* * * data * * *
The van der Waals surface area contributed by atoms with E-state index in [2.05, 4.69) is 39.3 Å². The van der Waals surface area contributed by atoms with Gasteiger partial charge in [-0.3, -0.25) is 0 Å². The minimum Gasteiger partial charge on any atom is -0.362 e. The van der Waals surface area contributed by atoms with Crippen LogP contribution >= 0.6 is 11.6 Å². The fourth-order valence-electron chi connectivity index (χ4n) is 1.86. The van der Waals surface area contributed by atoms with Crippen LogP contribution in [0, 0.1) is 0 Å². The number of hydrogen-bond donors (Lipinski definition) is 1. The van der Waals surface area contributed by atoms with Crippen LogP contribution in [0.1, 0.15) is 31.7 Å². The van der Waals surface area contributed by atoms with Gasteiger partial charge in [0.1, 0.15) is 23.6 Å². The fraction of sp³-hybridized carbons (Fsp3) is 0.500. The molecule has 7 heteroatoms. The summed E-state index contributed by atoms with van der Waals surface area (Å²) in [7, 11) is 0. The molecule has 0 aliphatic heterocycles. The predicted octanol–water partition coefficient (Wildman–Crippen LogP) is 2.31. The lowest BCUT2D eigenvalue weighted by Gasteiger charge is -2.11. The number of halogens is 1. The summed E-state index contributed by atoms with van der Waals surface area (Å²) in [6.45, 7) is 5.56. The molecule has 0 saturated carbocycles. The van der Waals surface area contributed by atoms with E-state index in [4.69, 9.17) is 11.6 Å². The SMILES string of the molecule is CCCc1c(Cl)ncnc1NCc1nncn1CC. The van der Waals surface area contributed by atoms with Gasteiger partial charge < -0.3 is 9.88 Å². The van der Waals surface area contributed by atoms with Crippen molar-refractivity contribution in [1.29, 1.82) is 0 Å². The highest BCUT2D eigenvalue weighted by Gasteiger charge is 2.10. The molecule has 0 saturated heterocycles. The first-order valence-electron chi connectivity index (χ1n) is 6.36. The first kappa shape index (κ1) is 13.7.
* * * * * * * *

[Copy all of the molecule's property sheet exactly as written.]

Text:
The van der Waals surface area contributed by atoms with E-state index in [2.05, 4.69) is 39.3 Å². The van der Waals surface area contributed by atoms with Gasteiger partial charge in [-0.3, -0.25) is 0 Å². The minimum Gasteiger partial charge on any atom is -0.362 e. The van der Waals surface area contributed by atoms with Crippen LogP contribution >= 0.6 is 11.6 Å². The fourth-order valence-electron chi connectivity index (χ4n) is 1.86. The van der Waals surface area contributed by atoms with Crippen LogP contribution in [0, 0.1) is 0 Å². The number of hydrogen-bond donors (Lipinski definition) is 1. The van der Waals surface area contributed by atoms with Crippen LogP contribution in [0.1, 0.15) is 31.7 Å². The van der Waals surface area contributed by atoms with Gasteiger partial charge in [0.1, 0.15) is 23.6 Å². The fraction of sp³-hybridized carbons (Fsp3) is 0.500. The molecule has 7 heteroatoms. The summed E-state index contributed by atoms with van der Waals surface area (Å²) in [7, 11) is 0. The molecule has 0 aliphatic heterocycles. The predicted octanol–water partition coefficient (Wildman–Crippen LogP) is 2.31. The lowest BCUT2D eigenvalue weighted by Gasteiger charge is -2.11. The number of halogens is 1. The summed E-state index contributed by atoms with van der Waals surface area (Å²) in [6.45, 7) is 5.56. The molecule has 0 saturated carbocycles. The van der Waals surface area contributed by atoms with E-state index in [4.69, 9.17) is 11.6 Å². The SMILES string of the molecule is CCCc1c(Cl)ncnc1NCc1nncn1CC. The van der Waals surface area contributed by atoms with Gasteiger partial charge < -0.3 is 9.88 Å². The van der Waals surface area contributed by atoms with Crippen molar-refractivity contribution in [1.29, 1.82) is 0 Å². The highest BCUT2D eigenvalue weighted by Gasteiger charge is 2.10. The molecule has 0 saturated heterocycles. The first-order valence-electron chi connectivity index (χ1n) is 6.36. The first kappa shape index (κ1) is 13.7.